Trump could target TikTok through a 2019 executive order aimed at Chinese companies.
That order empowers the Commerce secretary to effectively ban any communications tool that is a national security threat to the United States by strictly applying the International Economic Emergency Powers Act. Once the government made a finding TikTok posed a national security threat under that law, Stewart Baker, who previously served as general counsel of the National Security Agency, Americans would effectively be banned from doing business with the company.
“Americans can't work for it, Americans can't advertise on it, Americans can't put it in their app store,” Baker said. “You can't give them a nickel or take a nickel.”
Baker said teenagers who already downloaded the app could continue using it. “But it wouldn’t be maintained, there wouldn’t be ads, there would be no American staff working for the company,” he said. Baker currently works for law firm Steptoe & Johnson, which counts TikTok rival Facebook as a client.
Baker added he was unaware of a time where this executive order has previously been used.
The Committee on Foreign Investment in the United States could force changes at the company.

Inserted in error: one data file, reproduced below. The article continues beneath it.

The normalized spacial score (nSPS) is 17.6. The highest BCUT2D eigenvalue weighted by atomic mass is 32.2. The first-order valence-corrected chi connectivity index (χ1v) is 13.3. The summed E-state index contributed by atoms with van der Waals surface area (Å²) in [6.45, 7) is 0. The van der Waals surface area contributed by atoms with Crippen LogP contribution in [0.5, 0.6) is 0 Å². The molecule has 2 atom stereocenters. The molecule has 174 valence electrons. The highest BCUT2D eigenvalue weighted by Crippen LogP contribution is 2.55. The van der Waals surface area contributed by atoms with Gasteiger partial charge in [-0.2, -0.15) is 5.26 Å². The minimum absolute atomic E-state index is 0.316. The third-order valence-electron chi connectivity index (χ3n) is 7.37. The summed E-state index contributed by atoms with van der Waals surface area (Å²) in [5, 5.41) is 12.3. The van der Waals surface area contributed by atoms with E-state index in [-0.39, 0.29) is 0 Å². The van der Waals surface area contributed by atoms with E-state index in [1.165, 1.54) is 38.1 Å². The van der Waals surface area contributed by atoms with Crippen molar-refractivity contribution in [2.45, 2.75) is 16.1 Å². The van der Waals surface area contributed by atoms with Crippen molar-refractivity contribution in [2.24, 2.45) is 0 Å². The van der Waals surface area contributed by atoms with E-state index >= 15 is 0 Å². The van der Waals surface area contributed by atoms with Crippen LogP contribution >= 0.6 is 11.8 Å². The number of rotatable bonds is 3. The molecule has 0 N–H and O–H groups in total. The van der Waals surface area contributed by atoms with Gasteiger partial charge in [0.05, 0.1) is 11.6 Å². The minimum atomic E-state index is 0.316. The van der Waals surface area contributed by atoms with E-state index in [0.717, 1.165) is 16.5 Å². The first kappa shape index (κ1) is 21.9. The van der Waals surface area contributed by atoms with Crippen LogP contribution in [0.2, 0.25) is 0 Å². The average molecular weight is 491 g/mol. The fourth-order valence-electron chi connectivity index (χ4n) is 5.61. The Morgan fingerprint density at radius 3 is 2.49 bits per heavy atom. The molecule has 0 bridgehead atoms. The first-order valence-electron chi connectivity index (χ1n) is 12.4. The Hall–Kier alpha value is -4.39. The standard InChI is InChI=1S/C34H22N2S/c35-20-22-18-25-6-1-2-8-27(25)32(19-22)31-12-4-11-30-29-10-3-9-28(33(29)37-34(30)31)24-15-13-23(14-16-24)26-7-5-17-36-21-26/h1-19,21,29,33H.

The cross-government group that reviews foreign transactions involving American firms last year opened an investigation into the 2017 deal in which the Beijing-based ByteDance bought a popular karaoke app, Musical.ly, for up to $1 billion, my colleagues Drew Harwell and Tony Romm reported. Such a review can result in retroactively terminating deals, fines or corporate changes.
There is precedent for the U.S. government quashing deals involving social apps they say pose national security threats. Last year the U.S. government demanded the Chinese owners of Grindr, the gay dating app, give up their control of the company. They could push for a similar outcome with TikTok, said James Andrew Lewis, the senior vice president and director of the technology policy program at the Center for Strategic and International Studies.
Lewis said there may be a way to structure an agreement so that owner Bytedance maintains a stake as an investor but no operational control. “And so that way they get the money and none of the headache,” Lewis explained.
Already TikTok has been considering changes to its corporate structure as national security concerns mount.
“As we consider the best path forward, ByteDance is evaluating changes to the corporate structure of its TikTok business,” Nash-Hahn said.